If We Are All Just God in Drag | Carson Elliot

Image: Brian Suh
If We Are All Just God in Drag
After Baba Ram Dass

Then I will paint my lips with your poetry,
batting eyes at the singularity of a millenia–
                                               This shade always looks so good on you.

Pluck stars from the sky and sew into the fabric
of a time when I last felt this beautiful.
                                              You know, it’s breathtaking.

I can hum a tune that will set even the
most doubtful tongue aflame.
                                              Sit trembling in this blessed creation.

I, who speaks truth into life,
who molds the earth within my hands.
			                       No golden idol can outshine this glory.

Our becoming is the most tender act,
watch curve and angle bless the ground you walk.
			                       Remember when everything was beautiful?

Carson Elliot (they/them) is a nonbinary poet and educator living in Nashville, TN after spending many years in the quiet corners of Northeast Ohio. Their work focuses on the intersections of transness, spirituality, the natural world, and questions of becoming. Their work can be found in publications such as Samfiftyfour, Pile Press, Third Iris, Fifth Wheel Press, and New Note Poetry. Carson lives with their cat, Toast. Instagram: @heyitscarsonk

Three Poems | Aimee Herman

Image: Michal Matlon

removed

Trae sang Frank Sinatra to my left as the doctor removed a drain from my right.


I wasn’t ready to look down yet.  


Later, I apologized for the blood I leaked onto the paper, covering my doctor’s white leather chair.  


I’m sorry for my mess, I said, an apology with a footnote, of which the dissertation is still being written.  


With compression off for the first time in eight days, I assemble as much oxygen as I can.  I inhale 


the width of North America and exhale four decades in this body.  


My eyes unclench; they are not fists.  


The doctor praises my body, her work.  


You are an artist, Trae says to her.  


Slowly, I drop my head.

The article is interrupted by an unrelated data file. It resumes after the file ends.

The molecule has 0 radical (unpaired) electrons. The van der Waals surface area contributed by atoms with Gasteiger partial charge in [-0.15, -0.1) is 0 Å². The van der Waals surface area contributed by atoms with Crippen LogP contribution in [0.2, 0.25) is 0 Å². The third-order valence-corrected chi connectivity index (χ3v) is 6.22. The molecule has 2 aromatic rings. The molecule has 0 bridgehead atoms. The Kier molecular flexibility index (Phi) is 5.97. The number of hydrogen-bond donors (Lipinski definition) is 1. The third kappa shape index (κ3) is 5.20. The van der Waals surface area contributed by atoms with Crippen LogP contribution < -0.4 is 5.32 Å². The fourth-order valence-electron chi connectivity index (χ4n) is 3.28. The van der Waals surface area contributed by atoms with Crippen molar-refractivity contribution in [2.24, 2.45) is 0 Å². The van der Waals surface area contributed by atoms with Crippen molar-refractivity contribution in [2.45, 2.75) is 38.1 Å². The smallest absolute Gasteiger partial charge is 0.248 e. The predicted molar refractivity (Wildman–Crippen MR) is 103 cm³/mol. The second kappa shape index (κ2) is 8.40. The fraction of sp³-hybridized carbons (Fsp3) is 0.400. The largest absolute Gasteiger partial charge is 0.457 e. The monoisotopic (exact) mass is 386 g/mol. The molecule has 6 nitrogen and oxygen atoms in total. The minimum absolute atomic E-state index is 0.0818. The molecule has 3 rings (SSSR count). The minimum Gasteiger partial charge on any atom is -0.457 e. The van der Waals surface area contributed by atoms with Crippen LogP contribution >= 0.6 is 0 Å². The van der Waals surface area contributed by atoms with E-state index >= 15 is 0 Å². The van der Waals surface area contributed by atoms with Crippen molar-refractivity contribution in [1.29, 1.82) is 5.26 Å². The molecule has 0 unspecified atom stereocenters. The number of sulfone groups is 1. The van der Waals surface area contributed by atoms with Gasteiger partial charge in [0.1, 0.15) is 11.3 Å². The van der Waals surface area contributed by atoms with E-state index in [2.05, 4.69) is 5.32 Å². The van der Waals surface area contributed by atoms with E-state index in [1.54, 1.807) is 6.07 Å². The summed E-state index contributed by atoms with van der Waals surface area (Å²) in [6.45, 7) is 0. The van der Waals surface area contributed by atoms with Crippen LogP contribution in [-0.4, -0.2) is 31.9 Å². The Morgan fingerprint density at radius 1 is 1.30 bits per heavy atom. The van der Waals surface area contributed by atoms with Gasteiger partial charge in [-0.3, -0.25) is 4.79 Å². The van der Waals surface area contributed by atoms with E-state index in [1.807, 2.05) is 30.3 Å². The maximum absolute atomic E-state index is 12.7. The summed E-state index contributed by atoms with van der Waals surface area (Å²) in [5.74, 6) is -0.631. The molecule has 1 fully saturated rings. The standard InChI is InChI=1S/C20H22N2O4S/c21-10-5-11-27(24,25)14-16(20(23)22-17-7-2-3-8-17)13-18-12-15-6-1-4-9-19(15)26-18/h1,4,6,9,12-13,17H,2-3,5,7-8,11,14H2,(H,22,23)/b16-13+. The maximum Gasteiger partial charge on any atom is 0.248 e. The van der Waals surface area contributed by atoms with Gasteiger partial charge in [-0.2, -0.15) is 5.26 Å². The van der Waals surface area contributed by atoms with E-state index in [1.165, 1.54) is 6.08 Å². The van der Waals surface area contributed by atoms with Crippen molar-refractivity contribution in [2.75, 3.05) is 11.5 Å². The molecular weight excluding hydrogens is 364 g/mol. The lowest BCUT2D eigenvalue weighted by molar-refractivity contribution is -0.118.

My chest is my favorite book pulled open to the best part.  


It is flat, bruised. Nipples like squashed berries on the sidewalk, sort of charred and uncertain.  


I have survived this pain. And my new chest is  
                                                                                                                       beginning

a narrative therapy exhibition

part one.

Debra, my therapist, writes me a letter to prove medical necessity for bilateral mastectomy. I become  a card catalogue of mental distress, two disorders and a dysphoria. The letter calls me consistently  depressive; suddenly, I feel so seen. Why must we demonstrate our unwellness for health insurance  assistance when no man has to take a photograph of his flaccid penis in order to qualify for erection  renewal.

part two.

Strobe light images of sensations and feelings. My feminist hides, squinting every letter into a scared  pill bug. My body is a neighbor I wave hello to, with preference to keep our conversations no longer  than a nod. We pretend we are strangers; it is better this way. There was a time before I flinched. Before  I looked at men and thought about their penises as bullet holes left in women’s bodies. Before what I  wore became a billboard for who I was, how I identified, rather than just cotton and comfort. Before  my dentist declared all the reasons my teeth were complicated derelicts: drugs, lack of flossing, all  those panic attacks and New Jersey water. Before my body had scars named after the men, named  after the meds, named after me. Before that HPV diagnosis. Before that colposcopy where my  girlfriend and I watched my cervix projected on a screen as though it were the star of a new sitcom  about genital warts and bad decisions. Before my body became a crime scene or the DSM-5 or a chalk  outline of a former life or a tear-soaked handkerchief or a protest poem or a ghost or a  misunderstanding 

or a question mark.

footnote